It was so inspiring to catch up with the mad scientist in the lab. The studio was filled with treats, such as a moog customised with Commodore 64 sounds. Jay demonstrated a vast array of styles from the renowned 8-bit funk to his jazz chops on the keys (honed from an early age and 6 years playing live with The Pharcyde).
I truly urge anyone to see Jay live at any opportunity and also check out his single and upcoming music on Ramp Recordings.

Thursday, 16 July 2009

Teebs & Samiyam

Backtracking a little, I caught up with the 2 multi-talented beatmakers last week. I spoke to Teebs about his unique manipulation of a broad sampling spectrum (unrestricted by musical genre) in evoking highly emotive, and often nostalgic beats. We also discussed the visual resonance in his music and the crossover influence into his record cover art.
Afterwards we caught up with Samiyam, who played some exclusive heat straight off the Roland 404. We got into discussing the Rap Beats Vol.1 project and its' homemade aesthetic (down to Sam's hand-drawn individual covers). Also Sam touched upon his diverse beatmaking techniques; from being a pioneer of sampling of 8-bit classics to his signature hard hitting synth beats.
Teebs and Sam are two of the most forward thinking artists around and it was a great experience catching up to witness their relentless and inspiring workrate.

Friday, 3 July 2009

My Cassettes weigh A Ton: Matthew David

In visiting Matthew David, I took my first venture to the periphery of the L.A. beatmaking culture. In his own words Matthew is 'the kid from the beat scene who's not quite in the beat scene'. To explain, Matthew's background as a hip hop DJ and his appreciation of sampling has led him to bring elements of that sound into loose abstract soundpieces. He samples the world around him on a portable tape recorder. There is a freedom in his analog to digital experimentation (sometimes a couple of times over!) that has inspired the leading beatmakers around including Flying Lotus.
Aside from his own music, Matthew has just started a label; Leaving Records. Their first upcoming release is the StandThis EP from the super-talented producer Dak. His name is extremely highly regarded amongst all the Beatheads out here. True to that, StandThis is truly worthy of the 'insane post-Dilla experimental' tag on the labels' blog! I urge everyone to download the ep from itunes on the 7th (or catch the limited edition cassette!)

Seeing Sounds: B+

Brian 'B+' Cross has to be one of the most talented and prolific music photographers/documentarians at work anywhere. As this is essentially the field which I've begun to explore, meeting him was a big deal. I mean who hears Endtroducing without picturing his iconic photo of THAT record store? The music and imagery are one; this guy sees in samples and drum breaks. The close connection between record addict and photographer was clear to see in his living room.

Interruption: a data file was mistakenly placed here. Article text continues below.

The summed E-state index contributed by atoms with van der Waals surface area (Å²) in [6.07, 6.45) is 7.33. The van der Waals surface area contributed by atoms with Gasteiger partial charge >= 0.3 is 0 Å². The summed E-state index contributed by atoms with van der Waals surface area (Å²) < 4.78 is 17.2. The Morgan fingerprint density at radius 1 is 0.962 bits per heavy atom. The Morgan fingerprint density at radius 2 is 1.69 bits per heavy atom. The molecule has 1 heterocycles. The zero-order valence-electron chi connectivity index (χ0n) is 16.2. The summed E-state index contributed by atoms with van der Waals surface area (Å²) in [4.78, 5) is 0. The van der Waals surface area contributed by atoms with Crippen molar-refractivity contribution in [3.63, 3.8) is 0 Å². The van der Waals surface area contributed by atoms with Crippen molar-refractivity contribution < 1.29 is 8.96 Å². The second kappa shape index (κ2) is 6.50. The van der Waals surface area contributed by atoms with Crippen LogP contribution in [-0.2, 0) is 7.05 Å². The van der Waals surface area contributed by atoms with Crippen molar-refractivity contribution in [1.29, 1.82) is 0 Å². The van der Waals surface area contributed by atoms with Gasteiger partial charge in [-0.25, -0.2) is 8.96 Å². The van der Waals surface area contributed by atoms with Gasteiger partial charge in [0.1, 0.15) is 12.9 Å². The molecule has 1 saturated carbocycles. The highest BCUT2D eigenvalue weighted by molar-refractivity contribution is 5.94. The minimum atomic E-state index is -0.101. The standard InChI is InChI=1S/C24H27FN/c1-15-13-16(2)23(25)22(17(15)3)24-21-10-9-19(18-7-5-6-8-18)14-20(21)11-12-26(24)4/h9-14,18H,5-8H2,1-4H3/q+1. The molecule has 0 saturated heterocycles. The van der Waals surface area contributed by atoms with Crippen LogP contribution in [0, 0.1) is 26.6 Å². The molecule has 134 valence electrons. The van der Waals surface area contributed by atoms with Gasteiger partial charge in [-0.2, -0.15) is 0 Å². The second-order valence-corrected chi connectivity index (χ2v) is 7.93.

We delved into various subject matter including: 
his habit as an archivist of sounds and images, 
various documentary projects (currently promoting 'Transition In Translation' with Will Quantic)
the current beatmaking scene in relation to Shadow Mo'Wax era
The Timeless series and Dilla
and the true independence of Mochilla

Oh, and we didn't even get into his basement photo archive yet... 

Sunday, 28 June 2009

Ras G: The All-Seeing Eye

Last Friday I caught up with Ras G at Poo-Bah records. His creation of spaced out, Sun Ra-inspired beats has also been reflected in the freedom afforded each of the artists on the label. Poo-Bah has managed to stand alone and importantly craft a unique identity in the instrumental hip hop world through Ras' musical vision. 
Ras spoke very wisely about the jazz-sampling roots of his own musical education and his alliance to instrumental production. His statement of 'the beats always spoke louder to me than any lyrics were capable of', poetically broke down his own (and I suspect many others) inspiration to take the beatmaking template of 90s hip hop into unchartered territory. Space is the Place.

cribs in a perfect world

Dibia$e' place was a little special, the living room full of records and one-off art pieces. I took a few pics of the space while Devon played around with various beats on Ableton Live. I will be catching up with him for a proper interview during the next week. I very randomly discovered his music on Kenny Fresh's great FreshSelects Blog a while back.

The Legendary Dibia$e

I stopped over at Dibia$e's place near USC on Thursday after we chatted at Low End Theory on Wednesday. It was a surreal and sad moment to arrive into D's bedroom studio with his beats playing to see the news coverage of Michael Jackson's death on live TV. The super-talented producer Devon (from Portland, recently relocated to L.A.) was also round playing a few beats in the living room. 
In my interview with D, he dug out some old cassettes dating back to 93' from his car that even he hadn't heard in ten-plus years (unearthed from a friend's garage a few days previous). When he hit play on the boombox, dusty lo-fi Wu-inspired beats blasted out. The talent was instantly recogniseable. The tapes also indicated D's dedication to his craft and prolific productions over the years.
Dibia$e is one of L.A.'s foremost progressive beatmakers, from the loose head-nod swing of his drum sequencing down to his unique approach to sampling. His penchant for chopping 80s movie and cartoon themes into epic battle-sounds was evident in the studio. He then loaded the sounds onto his Roland 404 for a mesmerising live set (amongst the crowd!) at My Hollow Drum in Santa Ana. In D's own words, for the live set he 'brought the nuclear warheads!'